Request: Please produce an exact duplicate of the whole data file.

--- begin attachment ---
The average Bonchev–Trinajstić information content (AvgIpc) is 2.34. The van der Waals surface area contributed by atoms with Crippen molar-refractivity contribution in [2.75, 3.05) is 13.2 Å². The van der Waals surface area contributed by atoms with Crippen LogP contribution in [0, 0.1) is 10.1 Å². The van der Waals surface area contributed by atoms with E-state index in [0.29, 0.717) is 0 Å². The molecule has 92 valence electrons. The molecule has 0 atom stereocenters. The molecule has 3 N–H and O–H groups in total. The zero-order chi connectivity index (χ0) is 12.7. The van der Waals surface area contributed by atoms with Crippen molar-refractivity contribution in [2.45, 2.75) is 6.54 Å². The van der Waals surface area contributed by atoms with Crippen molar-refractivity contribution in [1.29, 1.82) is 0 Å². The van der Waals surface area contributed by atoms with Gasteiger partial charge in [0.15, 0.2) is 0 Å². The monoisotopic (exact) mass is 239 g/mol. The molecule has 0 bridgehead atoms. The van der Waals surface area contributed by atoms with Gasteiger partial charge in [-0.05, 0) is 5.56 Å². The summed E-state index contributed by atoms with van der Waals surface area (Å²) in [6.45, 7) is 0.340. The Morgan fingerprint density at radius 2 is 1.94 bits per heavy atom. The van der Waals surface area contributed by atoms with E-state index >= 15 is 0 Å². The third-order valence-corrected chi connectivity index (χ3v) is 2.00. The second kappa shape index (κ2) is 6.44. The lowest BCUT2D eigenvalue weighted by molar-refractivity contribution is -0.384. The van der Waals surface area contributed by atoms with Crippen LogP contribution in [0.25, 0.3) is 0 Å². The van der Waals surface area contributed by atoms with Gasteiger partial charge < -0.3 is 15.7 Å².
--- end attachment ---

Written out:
The average Bonchev–Trinajstić information content (AvgIpc) is 2.34. The van der Waals surface area contributed by atoms with Crippen molar-refractivity contribution in [2.75, 3.05) is 13.2 Å². The van der Waals surface area contributed by atoms with Crippen LogP contribution in [0, 0.1) is 10.1 Å². The van der Waals surface area contributed by atoms with E-state index in [0.29, 0.717) is 0 Å². The molecule has 92 valence electrons. The molecule has 0 atom stereocenters. The molecule has 3 N–H and O–H groups in total. The zero-order chi connectivity index (χ0) is 12.7. The van der Waals surface area contributed by atoms with Crippen molar-refractivity contribution in [2.45, 2.75) is 6.54 Å². The van der Waals surface area contributed by atoms with Crippen molar-refractivity contribution in [1.29, 1.82) is 0 Å². The van der Waals surface area contributed by atoms with Gasteiger partial charge in [0.15, 0.2) is 0 Å². The monoisotopic (exact) mass is 239 g/mol. The molecule has 0 bridgehead atoms. The van der Waals surface area contributed by atoms with Gasteiger partial charge in [-0.05, 0) is 5.56 Å². The summed E-state index contributed by atoms with van der Waals surface area (Å²) in [6.45, 7) is 0.340. The Morgan fingerprint density at radius 2 is 1.94 bits per heavy atom. The van der Waals surface area contributed by atoms with E-state index >= 15 is 0 Å². The third-order valence-corrected chi connectivity index (χ3v) is 2.00. The second kappa shape index (κ2) is 6.44. The lowest BCUT2D eigenvalue weighted by molar-refractivity contribution is -0.384. The van der Waals surface area contributed by atoms with Crippen LogP contribution in [0.25, 0.3) is 0 Å². The van der Waals surface area contributed by atoms with Gasteiger partial charge < -0.3 is 15.7 Å².